The road to a new South African Airways (SAA) will cost the government an estimated R21 billion, according to a leaked draft business rescue plan compiled by rescue practitioners Siviwe Dongwana and Les Matuson.
The document was released to creditors, employees and the Department of Public Enterprises for consultation.
Matuson and Dongwana have noted the media leak, cautioning against the interpretation of the proposed R21 billion plan as being set in stone. On Monday the practitioners were granted an extension to publish their final plan on June 8.
“Given that, it is a draft and has not received agreement or comment from any of the relevant affected persons we will not comment on the leaked draft to the media and will await input from the affected parties as is prescribed by the Companies Act,” Matuson and Dongwana said in a statement.
“To assume and comment on this draft as if it is the final version would be very irresponsible.”
“The extension will not stop the practitioners from continuing to take the necessary steps to progress SAA’s business rescue and will continue to take proactive steps to conserve cash and protect the interests of SAA”, concluded the BRPs.
According to the plan, the airline’s restructuring will require an initial capital injection of R2 billion.
Employee retrenchments packages are expected to come in at another R2 billion but this would not have to be paid immediately, with the rescue practitioners saying arrangements will be made with employees to defer the payment until the government provides an appropriation for the amount, or a strategic equity partner provides a cash injection to cover it.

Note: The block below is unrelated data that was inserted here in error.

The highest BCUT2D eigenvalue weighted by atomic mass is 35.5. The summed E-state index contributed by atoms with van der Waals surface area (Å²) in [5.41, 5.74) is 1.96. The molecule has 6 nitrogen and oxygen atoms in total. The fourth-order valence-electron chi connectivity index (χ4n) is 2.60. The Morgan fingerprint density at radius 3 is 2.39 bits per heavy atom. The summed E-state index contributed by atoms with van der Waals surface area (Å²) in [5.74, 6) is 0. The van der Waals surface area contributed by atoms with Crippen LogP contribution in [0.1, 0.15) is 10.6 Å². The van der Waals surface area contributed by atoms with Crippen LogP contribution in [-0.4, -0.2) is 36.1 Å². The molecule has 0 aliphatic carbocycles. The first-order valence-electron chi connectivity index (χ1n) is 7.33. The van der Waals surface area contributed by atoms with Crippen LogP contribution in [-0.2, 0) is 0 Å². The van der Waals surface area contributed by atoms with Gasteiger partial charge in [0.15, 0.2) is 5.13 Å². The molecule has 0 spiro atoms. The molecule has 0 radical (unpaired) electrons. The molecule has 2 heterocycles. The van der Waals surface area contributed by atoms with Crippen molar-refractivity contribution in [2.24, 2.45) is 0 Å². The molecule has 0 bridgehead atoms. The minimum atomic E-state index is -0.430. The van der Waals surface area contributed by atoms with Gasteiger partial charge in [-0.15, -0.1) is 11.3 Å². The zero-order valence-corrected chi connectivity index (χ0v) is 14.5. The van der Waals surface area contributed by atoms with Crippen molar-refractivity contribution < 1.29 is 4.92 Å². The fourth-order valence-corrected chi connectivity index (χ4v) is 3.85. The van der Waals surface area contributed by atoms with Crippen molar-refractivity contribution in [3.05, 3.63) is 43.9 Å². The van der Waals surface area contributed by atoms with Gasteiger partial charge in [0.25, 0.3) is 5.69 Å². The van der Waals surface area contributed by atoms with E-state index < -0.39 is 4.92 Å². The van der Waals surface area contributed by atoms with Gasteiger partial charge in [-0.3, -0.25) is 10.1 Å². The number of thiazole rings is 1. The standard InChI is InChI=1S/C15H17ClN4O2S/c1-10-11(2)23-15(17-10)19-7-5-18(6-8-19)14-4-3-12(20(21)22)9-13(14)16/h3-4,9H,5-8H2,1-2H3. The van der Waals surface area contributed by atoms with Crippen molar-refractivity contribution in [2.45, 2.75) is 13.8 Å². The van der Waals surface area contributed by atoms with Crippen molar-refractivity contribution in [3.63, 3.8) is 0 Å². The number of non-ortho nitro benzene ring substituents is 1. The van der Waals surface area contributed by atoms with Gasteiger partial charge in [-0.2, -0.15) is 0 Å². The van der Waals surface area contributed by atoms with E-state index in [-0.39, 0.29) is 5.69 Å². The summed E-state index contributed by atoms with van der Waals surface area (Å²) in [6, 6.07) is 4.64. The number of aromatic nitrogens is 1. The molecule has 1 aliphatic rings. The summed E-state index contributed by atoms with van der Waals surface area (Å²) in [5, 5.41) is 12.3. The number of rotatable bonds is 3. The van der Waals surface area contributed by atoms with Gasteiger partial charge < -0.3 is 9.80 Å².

An amount of R16.4 billion will go towards payment of SAA’s lenders and a minimum of R600 million will be needed to pay the general concurrent creditors.
Should this rescue plan be adopted government’s commitmet to SAA and the new airline will amount to R21 billion of which R16.4 billion was already appropriated in the February budget for historic debt.
In a statement released on Thursday, the DPE the government has not discussed the plan or taken any decisions on the proposals.
“The government has embraced the restructuring process as part of a path to a new, dynamic and financially viable airline that will serve South Africa’s economic and strategic interests,” said the department.
“We will review the Plan, explore various funding options, and communicate our decisions in due course.”
The airline, which last made a profit in 2011, has been in business rescue since December 2019. Since 2003 it has received over R31 billion in government bailouts and its recently-released financial statements reveal that SAA has made losses of R10.4 billion in the past two years.